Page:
Complete success in vegetable gardening is not possible without good seed. The planting of good seed is one of the essentials, and is just as important as proper soil texture, high fertility, frequent tillage, skillful watering or thorough spraying. Henderson states ("Gardening for Profit," p. 89) : "If there is one thing of paramount importance in vegetable gardening it is purity of seed." He spoke from the experience of a long and active life as a practical commercial grower. Expert gardeners have always exercised great care in procuring good seed, although the significance of the subject has not been fully appreciated until recently. Good seed must meet five requirements: (1) It must be true to name and not mixed. The Matchless tomato may be as valuable for certain conditions as the Stone, but no dealer is justified in making the substitution without the consent of the purchaser. Turnip seed resembles cauliflower seed, but the dealer who mixes the two is a rogue. (2) The seed must produce the best type of the variety in question. Varietal deviations are marked; strains of the same variety differ widely in size, color, form, texture and quality of their products. The strain is by far the most important factor for consideration in obtaining seeds, although it has received comparatively little attention. (3) The seeds must be viable. That is, a high percentage should be able to grow under favorable conditions. (4) They must be free from weed seeds. This is seldom a source of trouble with garden seeds. (5) They must be free from impurities, as grit, sticks or other foreign materials.
Rawson says ("Success in Market Gardening," p. 57) : "Perhaps we might truthfully say that the most important of all points in gardening is the right selection of seed; for without good seed the care and expense devoted to selecting and fitting the land, or procuring and using implements, fertilizers, etc., are all bestowed in vain."
It is easily possible, however, to select seeds for years without making any advancement. This actually happened in the experience of Livingstone. For 15 years he labored in vain, eager to improve all varieties, but no progress was made, because wrong methods were employed; the largest and finest specimens of tomatoes were selected, year after year, with little or no regard for the plant. Then the plant instead of the individual tomato was made the unit, and Livingstone soon became a prolific producer of important varieties; no other man has accomplished so much for the improvement of the tomato.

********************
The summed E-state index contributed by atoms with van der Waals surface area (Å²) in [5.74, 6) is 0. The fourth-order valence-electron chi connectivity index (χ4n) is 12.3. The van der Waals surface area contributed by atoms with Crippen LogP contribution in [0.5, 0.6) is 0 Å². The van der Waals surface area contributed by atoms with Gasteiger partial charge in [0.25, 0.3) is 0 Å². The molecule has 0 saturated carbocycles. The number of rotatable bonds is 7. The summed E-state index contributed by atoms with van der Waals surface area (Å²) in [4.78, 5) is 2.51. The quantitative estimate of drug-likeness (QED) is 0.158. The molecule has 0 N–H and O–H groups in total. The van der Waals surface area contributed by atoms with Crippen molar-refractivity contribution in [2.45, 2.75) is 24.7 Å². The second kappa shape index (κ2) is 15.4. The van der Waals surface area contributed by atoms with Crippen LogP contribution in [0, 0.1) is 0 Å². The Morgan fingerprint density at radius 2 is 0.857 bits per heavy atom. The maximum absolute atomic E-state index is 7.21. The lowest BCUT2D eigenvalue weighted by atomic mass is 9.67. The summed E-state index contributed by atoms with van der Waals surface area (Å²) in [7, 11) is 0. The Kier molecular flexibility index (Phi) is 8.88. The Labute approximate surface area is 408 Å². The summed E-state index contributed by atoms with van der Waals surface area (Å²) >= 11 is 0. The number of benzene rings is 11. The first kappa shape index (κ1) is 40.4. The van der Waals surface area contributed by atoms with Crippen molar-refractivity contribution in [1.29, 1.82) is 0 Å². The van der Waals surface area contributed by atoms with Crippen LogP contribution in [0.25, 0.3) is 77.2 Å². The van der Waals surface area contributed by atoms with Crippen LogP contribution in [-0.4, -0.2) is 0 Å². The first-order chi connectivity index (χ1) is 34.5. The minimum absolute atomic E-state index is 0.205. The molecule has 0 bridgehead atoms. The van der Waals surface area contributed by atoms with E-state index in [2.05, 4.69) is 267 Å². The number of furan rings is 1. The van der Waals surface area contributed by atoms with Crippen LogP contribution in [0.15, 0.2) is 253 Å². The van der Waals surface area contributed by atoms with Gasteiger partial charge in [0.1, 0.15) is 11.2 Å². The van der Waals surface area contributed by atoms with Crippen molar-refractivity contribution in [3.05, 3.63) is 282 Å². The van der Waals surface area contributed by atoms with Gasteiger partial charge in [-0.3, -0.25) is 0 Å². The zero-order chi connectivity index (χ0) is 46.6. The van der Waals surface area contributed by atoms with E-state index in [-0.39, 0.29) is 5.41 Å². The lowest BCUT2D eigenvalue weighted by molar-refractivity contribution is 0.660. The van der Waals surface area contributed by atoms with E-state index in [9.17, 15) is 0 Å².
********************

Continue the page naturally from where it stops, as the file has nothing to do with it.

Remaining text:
The securing of good seed is not so much a question of selection as it is of careful and intelligent breeding. Starting with the plant as the unit, the grower must decide what he wants and what his market demands; for he himself might be very well satisfied, and his market very much dissatisfied. Suppose he is growing tomatoes and the plants are yielding well, but the fruits are generally rough and ill-formed, and yet, in looking over the field a few plants may be found which are highly prolific, and also produce better-shaped fruit than the hundreds or thousands of other plants growing under the same conditions. Seed should be saved from each of these plants, kept separately in numbered packets, and the next year the plants from each lot of seed set in different rows or plats. One of the selected plants may possess greater power to perpetuate its good qualities than any other, but this important discovery cannot be made if the seed from these plants be mixed.
This method of procedure is just as important with every other vegetable. The grower who wants better seed must have well-defined ideas before attempting any work of breeding or selection. If the cantaloupes are too coarsely netted, select for fineness of markings; if the cabbage lacks uniformity in time of ripening, select with this in view; if the onions are too flat, deepen the bulbs by selecting with this idea prevailing. Many other illustrations might be given. By intelligent selection it is possible to make improvements in size, color, form, flavor, texture, number of seeds, habit of growth, resistance to drouth, cold, heat and disease. Many valuable new varieties have been developed by the method indicated. The purpose of this chapter, however, is not to encourage the creation of new varieties, important though this may be, but to assist growers in the betterment of old varieties.
In the early days small lots of seed were kept for sale at grocery stores. As the population increased, and farming and gardening became more important, seed supply houses were organized. The first houses were established in this country about 1820, and the first catalogs printed soon afterward. Numerous houses have been started in all of the large cities and some of them have become mammoth establishments.
The seed business is highly specialized, requiring the service of experts who understand the principles of plant breeding. Much greater care and skill are exercised by some firms than by others; the most reliable maintain extensive trial grounds, where the seeds are tested before being sold. It is a means of protecting both the dealer and the buyer.
Two methods are pursued by dealers in securing the seed required for their trade. Most large firms own land on which certain seeds are grown under their direct management. It is usual to charge higher prices for such seed than for that grown by contract, the method under which the bulk of garden seeds is grown. In the contract method, when a house needs a certain quantity of seed, say Jersey Wakefield cabbage, a contract is made with a grower who produces seed of this variety, and who may also furnish seed to many other houses. As this grower probably owns very little land, it is impossible for him to grow all of his seed, and, therefore, he must contract with a large number of other gardeners or farmers to grow the supply for him.